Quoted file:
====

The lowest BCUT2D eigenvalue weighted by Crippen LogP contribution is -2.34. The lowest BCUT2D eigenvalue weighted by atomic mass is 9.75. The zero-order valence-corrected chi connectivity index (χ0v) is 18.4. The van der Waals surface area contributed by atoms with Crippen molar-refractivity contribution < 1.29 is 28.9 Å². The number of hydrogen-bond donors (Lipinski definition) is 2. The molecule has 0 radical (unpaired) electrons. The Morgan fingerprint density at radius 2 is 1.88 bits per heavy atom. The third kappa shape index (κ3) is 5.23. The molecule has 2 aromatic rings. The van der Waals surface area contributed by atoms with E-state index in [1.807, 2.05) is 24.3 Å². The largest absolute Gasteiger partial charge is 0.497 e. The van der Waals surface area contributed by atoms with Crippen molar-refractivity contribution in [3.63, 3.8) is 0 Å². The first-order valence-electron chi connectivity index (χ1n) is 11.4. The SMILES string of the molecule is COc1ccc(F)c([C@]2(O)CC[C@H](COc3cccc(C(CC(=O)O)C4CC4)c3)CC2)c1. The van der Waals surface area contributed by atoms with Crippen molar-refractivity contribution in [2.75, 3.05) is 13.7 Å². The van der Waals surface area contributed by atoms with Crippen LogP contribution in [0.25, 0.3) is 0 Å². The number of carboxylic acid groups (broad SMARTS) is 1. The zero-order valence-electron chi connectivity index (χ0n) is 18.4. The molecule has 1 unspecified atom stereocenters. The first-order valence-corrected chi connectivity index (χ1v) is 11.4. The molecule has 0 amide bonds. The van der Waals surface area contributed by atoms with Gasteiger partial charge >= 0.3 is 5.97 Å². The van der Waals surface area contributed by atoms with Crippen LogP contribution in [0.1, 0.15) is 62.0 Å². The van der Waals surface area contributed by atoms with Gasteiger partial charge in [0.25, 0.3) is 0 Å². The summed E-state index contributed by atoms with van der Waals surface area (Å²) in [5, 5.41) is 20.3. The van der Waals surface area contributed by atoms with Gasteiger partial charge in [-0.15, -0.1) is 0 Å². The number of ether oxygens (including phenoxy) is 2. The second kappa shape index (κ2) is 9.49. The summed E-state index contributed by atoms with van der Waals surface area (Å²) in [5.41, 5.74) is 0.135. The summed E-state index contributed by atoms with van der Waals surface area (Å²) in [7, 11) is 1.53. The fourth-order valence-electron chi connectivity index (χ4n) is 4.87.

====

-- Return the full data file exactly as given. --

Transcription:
The lowest BCUT2D eigenvalue weighted by Crippen LogP contribution is -2.34. The lowest BCUT2D eigenvalue weighted by atomic mass is 9.75. The zero-order valence-corrected chi connectivity index (χ0v) is 18.4. The van der Waals surface area contributed by atoms with Crippen molar-refractivity contribution < 1.29 is 28.9 Å². The number of hydrogen-bond donors (Lipinski definition) is 2. The molecule has 0 radical (unpaired) electrons. The Morgan fingerprint density at radius 2 is 1.88 bits per heavy atom. The third kappa shape index (κ3) is 5.23. The molecule has 2 aromatic rings. The van der Waals surface area contributed by atoms with E-state index in [1.807, 2.05) is 24.3 Å². The largest absolute Gasteiger partial charge is 0.497 e. The van der Waals surface area contributed by atoms with Crippen molar-refractivity contribution in [3.63, 3.8) is 0 Å². The first-order valence-electron chi connectivity index (χ1n) is 11.4. The SMILES string of the molecule is COc1ccc(F)c([C@]2(O)CC[C@H](COc3cccc(C(CC(=O)O)C4CC4)c3)CC2)c1. The van der Waals surface area contributed by atoms with Crippen molar-refractivity contribution in [2.75, 3.05) is 13.7 Å². The van der Waals surface area contributed by atoms with Crippen LogP contribution in [0.25, 0.3) is 0 Å². The number of carboxylic acid groups (broad SMARTS) is 1. The zero-order valence-electron chi connectivity index (χ0n) is 18.4. The molecule has 1 unspecified atom stereocenters. The first-order valence-corrected chi connectivity index (χ1v) is 11.4. The molecule has 0 amide bonds. The van der Waals surface area contributed by atoms with Gasteiger partial charge >= 0.3 is 5.97 Å². The van der Waals surface area contributed by atoms with Crippen LogP contribution in [0.1, 0.15) is 62.0 Å². The van der Waals surface area contributed by atoms with Gasteiger partial charge in [0.25, 0.3) is 0 Å². The summed E-state index contributed by atoms with van der Waals surface area (Å²) in [5, 5.41) is 20.3. The van der Waals surface area contributed by atoms with Gasteiger partial charge in [-0.15, -0.1) is 0 Å². The number of ether oxygens (including phenoxy) is 2. The second kappa shape index (κ2) is 9.49. The summed E-state index contributed by atoms with van der Waals surface area (Å²) in [5.41, 5.74) is 0.135. The summed E-state index contributed by atoms with van der Waals surface area (Å²) in [7, 11) is 1.53. The fourth-order valence-electron chi connectivity index (χ4n) is 4.87.